De-escalation – Dillon Beyer

One of the core issues in conflict resolution and de-escalation is that you have to de-escalate yourself first. Unless you can bring your rational functions on line, any skill you have developed in de-escalating others will be useless. The skill of de-escalating yourself, like any skill, requires practice. The problem we encounter here is that this sort of practice is best done in the environment that requires the skill you are practicing; it’s akin to trying to learn the material during the test.

Given the potential consequences for failure, this can make finding places to develop skill at de-escalating yourself a dicey prospect at best. This is particularly problematic if you’re seeking out these opportunities intentionally; it turns out that employers, co-workers and employees, friends and family, aren’t always excited to be pulled into social and emotional conflict purely so that you could “get some reps in.” Unless, of course, you have a very particular group of friends, which is a different matter entirely.

Fortunately for us, we live in a world with a nearly perfect environment in which we can routinely practice, relatively free of consequence- the internet. Here is a game I like to play to practice personal de-escalation without much, if any, real risk. Feel free to play along.

Next time you’re in an impassioned debate online, when there’s someone who’s COMPLETELY wrong on the other side of the debate, and you’ve got a good boil going, walk away.

It has to be a debate you’re invested in, on a topic that you really care about. If you don’t have any skin in the game, it’s easy to leave, and you won’t get anything out of it. Make sure it’s a discussion you *really* want to win. The reward will be directly proportional to the ante.

Don’t tell them you’re leaving. Don’t make any parting comment, or any attempt to save face or get in the last word. Just go radio dark.

Don’t go back and look at how the discussion is going without you. See if you can avoid “checking in” altogether.  Make a clean break.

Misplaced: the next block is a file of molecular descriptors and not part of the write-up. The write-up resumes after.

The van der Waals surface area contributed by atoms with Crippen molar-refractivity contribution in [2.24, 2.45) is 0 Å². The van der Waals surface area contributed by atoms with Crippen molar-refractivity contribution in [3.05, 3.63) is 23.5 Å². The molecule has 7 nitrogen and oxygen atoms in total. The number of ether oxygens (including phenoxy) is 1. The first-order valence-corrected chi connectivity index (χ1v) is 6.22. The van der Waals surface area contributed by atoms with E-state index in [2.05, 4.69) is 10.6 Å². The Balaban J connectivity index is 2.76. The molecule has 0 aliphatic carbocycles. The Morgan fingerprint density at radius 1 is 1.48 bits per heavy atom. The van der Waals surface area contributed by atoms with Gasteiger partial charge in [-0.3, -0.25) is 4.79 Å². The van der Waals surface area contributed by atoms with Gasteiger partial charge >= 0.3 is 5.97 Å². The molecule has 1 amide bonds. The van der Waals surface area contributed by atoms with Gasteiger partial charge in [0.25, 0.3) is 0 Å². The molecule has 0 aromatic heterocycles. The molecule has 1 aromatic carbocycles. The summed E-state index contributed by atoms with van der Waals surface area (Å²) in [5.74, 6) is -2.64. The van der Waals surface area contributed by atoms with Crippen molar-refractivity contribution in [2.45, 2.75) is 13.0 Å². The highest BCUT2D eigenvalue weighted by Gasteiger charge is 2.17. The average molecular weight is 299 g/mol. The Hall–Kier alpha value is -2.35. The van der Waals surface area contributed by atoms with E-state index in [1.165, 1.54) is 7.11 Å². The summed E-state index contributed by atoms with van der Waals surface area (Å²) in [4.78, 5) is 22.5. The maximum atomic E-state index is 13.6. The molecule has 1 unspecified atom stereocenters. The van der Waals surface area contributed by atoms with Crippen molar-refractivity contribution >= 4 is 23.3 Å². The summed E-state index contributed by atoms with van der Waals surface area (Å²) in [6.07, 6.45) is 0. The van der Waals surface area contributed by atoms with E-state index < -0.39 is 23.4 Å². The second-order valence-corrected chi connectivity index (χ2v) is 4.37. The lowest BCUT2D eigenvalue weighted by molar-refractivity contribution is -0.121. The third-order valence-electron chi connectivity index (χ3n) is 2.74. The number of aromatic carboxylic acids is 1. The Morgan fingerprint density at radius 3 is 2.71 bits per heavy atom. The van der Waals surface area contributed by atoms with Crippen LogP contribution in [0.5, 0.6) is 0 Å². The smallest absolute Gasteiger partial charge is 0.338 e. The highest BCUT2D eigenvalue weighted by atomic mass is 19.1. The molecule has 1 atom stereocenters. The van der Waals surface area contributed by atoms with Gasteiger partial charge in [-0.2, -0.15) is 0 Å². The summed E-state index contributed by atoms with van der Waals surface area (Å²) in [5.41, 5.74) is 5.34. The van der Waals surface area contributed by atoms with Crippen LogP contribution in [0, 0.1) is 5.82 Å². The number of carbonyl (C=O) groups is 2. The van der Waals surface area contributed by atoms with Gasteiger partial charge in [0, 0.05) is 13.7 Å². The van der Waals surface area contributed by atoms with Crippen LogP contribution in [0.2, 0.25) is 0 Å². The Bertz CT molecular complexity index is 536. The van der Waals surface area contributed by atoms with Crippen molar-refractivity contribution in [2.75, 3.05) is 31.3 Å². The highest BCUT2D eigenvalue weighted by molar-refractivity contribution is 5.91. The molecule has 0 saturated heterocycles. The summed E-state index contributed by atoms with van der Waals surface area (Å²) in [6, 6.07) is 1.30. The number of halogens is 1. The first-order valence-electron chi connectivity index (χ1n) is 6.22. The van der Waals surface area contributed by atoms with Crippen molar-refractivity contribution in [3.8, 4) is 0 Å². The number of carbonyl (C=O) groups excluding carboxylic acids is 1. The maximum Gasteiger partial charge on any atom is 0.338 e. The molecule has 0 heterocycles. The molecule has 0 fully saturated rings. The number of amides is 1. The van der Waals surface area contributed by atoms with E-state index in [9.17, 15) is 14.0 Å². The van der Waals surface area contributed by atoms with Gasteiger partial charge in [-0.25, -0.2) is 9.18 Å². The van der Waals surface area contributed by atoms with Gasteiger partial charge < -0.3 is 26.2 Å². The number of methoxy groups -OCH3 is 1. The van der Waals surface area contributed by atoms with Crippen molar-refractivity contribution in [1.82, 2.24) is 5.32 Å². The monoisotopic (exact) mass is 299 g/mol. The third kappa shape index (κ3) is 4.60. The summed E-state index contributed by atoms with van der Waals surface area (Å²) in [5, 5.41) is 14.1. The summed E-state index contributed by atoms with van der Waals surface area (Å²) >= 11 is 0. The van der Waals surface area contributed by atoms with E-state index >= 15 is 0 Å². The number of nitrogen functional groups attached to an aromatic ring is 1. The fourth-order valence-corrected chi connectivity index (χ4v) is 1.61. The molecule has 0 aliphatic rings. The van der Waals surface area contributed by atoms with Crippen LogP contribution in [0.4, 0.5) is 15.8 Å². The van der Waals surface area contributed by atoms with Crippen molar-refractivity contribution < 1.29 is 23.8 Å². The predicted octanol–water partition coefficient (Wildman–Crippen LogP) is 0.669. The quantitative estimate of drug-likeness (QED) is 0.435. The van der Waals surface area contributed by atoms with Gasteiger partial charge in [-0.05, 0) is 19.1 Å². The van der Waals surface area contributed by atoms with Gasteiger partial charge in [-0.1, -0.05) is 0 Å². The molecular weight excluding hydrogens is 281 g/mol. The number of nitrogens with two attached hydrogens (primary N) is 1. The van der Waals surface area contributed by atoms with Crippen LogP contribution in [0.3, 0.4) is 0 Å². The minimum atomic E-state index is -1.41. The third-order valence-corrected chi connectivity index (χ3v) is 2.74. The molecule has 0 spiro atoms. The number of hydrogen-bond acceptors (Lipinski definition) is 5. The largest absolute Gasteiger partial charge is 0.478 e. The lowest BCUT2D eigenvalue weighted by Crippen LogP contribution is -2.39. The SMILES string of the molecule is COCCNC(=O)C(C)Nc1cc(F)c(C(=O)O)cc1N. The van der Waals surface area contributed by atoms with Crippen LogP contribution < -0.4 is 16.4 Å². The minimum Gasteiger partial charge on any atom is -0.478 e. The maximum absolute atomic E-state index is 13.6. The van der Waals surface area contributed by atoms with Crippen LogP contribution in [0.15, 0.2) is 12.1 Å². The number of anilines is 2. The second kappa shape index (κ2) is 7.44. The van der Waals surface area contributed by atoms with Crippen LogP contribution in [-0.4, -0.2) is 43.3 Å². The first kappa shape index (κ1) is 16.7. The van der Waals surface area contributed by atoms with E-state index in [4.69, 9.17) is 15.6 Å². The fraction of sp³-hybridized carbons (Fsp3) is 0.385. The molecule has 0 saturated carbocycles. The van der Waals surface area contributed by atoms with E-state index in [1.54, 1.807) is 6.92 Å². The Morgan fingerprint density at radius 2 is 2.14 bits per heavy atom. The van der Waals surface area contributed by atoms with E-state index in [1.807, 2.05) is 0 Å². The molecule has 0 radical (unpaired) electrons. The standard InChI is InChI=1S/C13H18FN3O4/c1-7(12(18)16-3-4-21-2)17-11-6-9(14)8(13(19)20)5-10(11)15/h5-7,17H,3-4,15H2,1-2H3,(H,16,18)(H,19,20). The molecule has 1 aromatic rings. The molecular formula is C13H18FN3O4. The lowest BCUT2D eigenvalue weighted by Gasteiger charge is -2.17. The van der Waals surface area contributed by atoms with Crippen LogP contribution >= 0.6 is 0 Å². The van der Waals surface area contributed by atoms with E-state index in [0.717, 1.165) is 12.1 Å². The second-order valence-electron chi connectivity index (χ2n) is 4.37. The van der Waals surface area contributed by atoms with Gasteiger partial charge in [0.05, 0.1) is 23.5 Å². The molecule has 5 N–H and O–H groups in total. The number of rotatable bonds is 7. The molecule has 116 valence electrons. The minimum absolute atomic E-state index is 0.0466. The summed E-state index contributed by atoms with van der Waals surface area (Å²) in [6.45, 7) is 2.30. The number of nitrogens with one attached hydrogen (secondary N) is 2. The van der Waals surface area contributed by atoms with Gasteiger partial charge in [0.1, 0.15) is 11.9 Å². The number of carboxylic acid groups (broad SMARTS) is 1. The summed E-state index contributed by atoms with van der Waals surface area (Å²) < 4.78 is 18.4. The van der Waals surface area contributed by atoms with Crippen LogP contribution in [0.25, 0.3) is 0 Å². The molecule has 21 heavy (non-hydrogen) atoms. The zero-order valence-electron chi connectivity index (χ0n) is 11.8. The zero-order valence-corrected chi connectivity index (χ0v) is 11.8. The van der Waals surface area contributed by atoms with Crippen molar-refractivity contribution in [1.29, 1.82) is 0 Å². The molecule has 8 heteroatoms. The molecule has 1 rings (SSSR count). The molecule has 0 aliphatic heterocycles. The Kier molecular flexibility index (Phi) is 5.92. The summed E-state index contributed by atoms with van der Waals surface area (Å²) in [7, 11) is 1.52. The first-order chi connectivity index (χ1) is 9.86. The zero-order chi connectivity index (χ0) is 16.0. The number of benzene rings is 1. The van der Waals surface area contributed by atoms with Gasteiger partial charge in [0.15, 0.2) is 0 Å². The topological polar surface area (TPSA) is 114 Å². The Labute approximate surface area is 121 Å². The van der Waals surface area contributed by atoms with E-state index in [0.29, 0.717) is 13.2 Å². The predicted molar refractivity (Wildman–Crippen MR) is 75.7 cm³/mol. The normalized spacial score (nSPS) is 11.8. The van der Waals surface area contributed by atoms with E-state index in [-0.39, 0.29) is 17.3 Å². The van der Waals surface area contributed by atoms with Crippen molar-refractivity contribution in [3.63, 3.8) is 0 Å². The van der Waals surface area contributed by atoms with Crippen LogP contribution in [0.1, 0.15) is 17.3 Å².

This is the fun part of the game: notice how it makes you feel. Notice your impulses, justifications, and how you rationalize them.

Is there a narrative you create to address any feelings about this you might have? What parts of your brain light up, and how do you deal with that? If you find yourself coming up with strategies to make it easier, can you play without them? Can you just watch the process happen internally without needing to address it?

If played honestly, I think this can help those of us who tell ourselves that we would never get caught up in this sort of nonsense, that we’re not subject to the same impulses as everyone else (those of us who are special snowflakes). If you play with a topic you actually care about, it’s a safe environment to watch your own processes run.

This seems particularly useful if you’re the sort of person who avoids escalation and monkey-dance games primarily by not caring about the people or topics involved. For those of us who are inclined in that direction, the monkey gets triggered infrequently, but that means we may actually have less practice addressing it when it does. If you’ve convinced yourself you’re not subject to a particular weakness, you’ll have a much harder time building the skillset necessary to navigate those waters if (or more likely, when) you find yourself in them.